My comment ended up in the void though.

    1. MyLessThanPrimeBeef

      For imperfect humans, it takes many wrong ideas to come up with a few good ideas.

      “If at first you don’t succeed, try and try again.”

      Moreover, there is value in exercising the mind, in the act, itself, of coming up with ideas.

    2. Lambert Strether Post author

      There are times when comments really do just disappear. Not very often, but it does happen. It’s an intermittent bug of some kind that we have never been able to track down.

      Naturally, you saved your comment somewhere before pressing submit? The internet is a hostile computing environment.

  8. jgordon

    One good side benefit of having a functional and relatively fair legal system is that the government operating such tends to have some legitimacy. Legitimacy in the criminal justice sense means that crazed vigilantes will not feel the need to indiscriminately dispense justice on their own initiative. Incidentally, I heard that New York has some pretty strict gun control laws. It’s a sad thing that the crazed vigilante in question didn’t stop by the (illegitimate–probably to him) police department and turn in his weapons before going on his rampage. If only violently insane crazed vigilantes were more sensible about following the law.

    1. James

      That’s assuming he is a vigilante and wasn’t a nut with a gun who was encouraged to carry out the act to provoke a backlash against all the recent police backlash. I don’t know if that’s what happened or not, but I certainly don’t discount the possibility. Cui bono?

      1. Lambert Strether Post author

        Oh, please. Pure CT garbage. Stop it.

        There’s no evidence he wasn’t provoked into the act by Martian Overlords sending messages through his tooth fillings, either.

        The cui bono in that case being that the Martians want to provoke humanity into destroying itself, and then moving in.

        1. James

          You’re obviously more optimistic than I. Not saying that it did happen, just that it wouldn’t surprise me if it did. We’ll never know either way.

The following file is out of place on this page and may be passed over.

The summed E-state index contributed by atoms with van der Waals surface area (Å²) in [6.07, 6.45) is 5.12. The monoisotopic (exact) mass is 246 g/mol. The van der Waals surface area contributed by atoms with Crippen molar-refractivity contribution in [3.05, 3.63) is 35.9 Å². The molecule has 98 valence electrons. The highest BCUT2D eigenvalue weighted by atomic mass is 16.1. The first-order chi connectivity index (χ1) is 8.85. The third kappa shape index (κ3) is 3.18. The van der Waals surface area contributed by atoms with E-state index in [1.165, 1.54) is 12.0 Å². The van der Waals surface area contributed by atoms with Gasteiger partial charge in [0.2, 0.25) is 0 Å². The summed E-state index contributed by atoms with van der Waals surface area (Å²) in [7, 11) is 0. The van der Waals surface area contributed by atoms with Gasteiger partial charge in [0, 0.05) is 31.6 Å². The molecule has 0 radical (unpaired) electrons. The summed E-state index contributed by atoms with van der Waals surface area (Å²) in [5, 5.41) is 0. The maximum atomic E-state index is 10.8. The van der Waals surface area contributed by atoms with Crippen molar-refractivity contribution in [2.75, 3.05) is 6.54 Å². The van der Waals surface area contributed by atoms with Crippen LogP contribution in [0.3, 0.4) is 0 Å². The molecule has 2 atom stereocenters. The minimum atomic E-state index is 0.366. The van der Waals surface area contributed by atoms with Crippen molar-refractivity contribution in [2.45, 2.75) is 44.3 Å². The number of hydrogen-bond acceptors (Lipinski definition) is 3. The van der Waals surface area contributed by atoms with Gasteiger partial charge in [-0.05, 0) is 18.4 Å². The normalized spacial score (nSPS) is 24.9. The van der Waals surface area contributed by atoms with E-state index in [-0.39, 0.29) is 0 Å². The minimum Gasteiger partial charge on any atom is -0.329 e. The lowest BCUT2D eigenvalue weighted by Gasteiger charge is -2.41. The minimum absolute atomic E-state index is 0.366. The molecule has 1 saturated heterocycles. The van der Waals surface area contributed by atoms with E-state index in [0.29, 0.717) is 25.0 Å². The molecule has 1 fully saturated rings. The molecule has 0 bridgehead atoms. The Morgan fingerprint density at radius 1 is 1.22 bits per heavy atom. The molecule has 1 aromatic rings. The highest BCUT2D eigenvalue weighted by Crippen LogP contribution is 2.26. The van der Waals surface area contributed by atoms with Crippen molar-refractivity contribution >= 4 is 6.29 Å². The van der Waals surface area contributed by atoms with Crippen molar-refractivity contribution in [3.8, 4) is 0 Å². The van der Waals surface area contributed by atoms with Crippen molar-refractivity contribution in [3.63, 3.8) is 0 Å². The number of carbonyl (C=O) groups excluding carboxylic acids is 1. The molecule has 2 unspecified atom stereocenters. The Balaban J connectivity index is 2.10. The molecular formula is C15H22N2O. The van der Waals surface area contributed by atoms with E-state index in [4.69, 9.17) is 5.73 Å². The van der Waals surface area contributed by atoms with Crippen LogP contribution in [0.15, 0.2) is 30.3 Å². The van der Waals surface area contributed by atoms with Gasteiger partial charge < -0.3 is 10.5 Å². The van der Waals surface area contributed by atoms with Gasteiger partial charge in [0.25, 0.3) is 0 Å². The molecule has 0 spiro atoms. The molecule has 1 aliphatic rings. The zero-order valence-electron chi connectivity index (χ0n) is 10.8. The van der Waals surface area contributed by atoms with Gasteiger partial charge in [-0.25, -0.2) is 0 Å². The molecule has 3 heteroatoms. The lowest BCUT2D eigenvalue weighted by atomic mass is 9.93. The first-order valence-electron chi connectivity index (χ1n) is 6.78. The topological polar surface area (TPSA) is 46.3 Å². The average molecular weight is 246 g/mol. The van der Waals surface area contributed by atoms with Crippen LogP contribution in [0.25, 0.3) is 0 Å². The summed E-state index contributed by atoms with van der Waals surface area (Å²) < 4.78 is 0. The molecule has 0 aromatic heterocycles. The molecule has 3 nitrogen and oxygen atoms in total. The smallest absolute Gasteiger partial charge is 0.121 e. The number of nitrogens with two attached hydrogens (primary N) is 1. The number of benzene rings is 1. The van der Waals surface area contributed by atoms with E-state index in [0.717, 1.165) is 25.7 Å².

But I will admit that no CT is necessary to explain any of this. The recent police shootings environment pretty much guaranteed that something like this was bound to happen sooner or later. The fact that police unions would then seek to capitalize on it was foreseeable as well.

      2. jgordon

        He stated online that he wanted to kill pigs due to their (unpunished) crimes. He felt that he was a better instrument of justice than the state, and then he acted on that feeling. At least for some populations, as of now a certain political entity has a perilous lack of legitimacy.

  9. jjmacjohnson

    The Triumphant Rise of the Shitpic.

    In the article the author says and attributes a statement that alludes to the fact that actual pictures or analog photos are some how worse. I disagree. They age with time which is what picture really is. A document of a specific time. Thus age makes it stronger. Also the tangibility of the “Analog” seems to be lost on the author.

    One has to ask will people actually look back at digital home photos the same way we do when we find actually photos randomly in our possession. Perhaps the younger generation but I think in the end the digital will be discarded and forgotten like lost links on a an old website.

    1. jgordon

      A digital light sensor is merely an alternative form of recording information to analog photographic chemicals. Digitally recorded images that have appropriate characteristics (which photographers are trained to understand) can be printed onto just about any kind of medium–from one that will turn yellow and start falling apart within a year, giving you the aged look you apparently desire almost right off the bat, to one that could last centuries in pristine condition. Also, competently done prints from digital sources will always yield superior results to prints done from analog sources due the vast array of post production techniques available for digital image files. You can’t do much with an analog image unless you convert it into a digital file first, which is actually an extremely high-demand and profitable business to be in (restoration and reprinting of old photographs).

      Also, the author of the article made a severe misstatement that should be corrected: with our current file systems in use today, every time a digital file is manipulated there is a chance for uncorrected corruptions to be introduced into its data. Corruptions accumulate over time and at some point render the file unreadable. Hopefully the author of the article is keeping multiple backups of his image files and/or he is using Linux with one of the new file systems that aren’t so prone to data corruption.

  10. OIFVet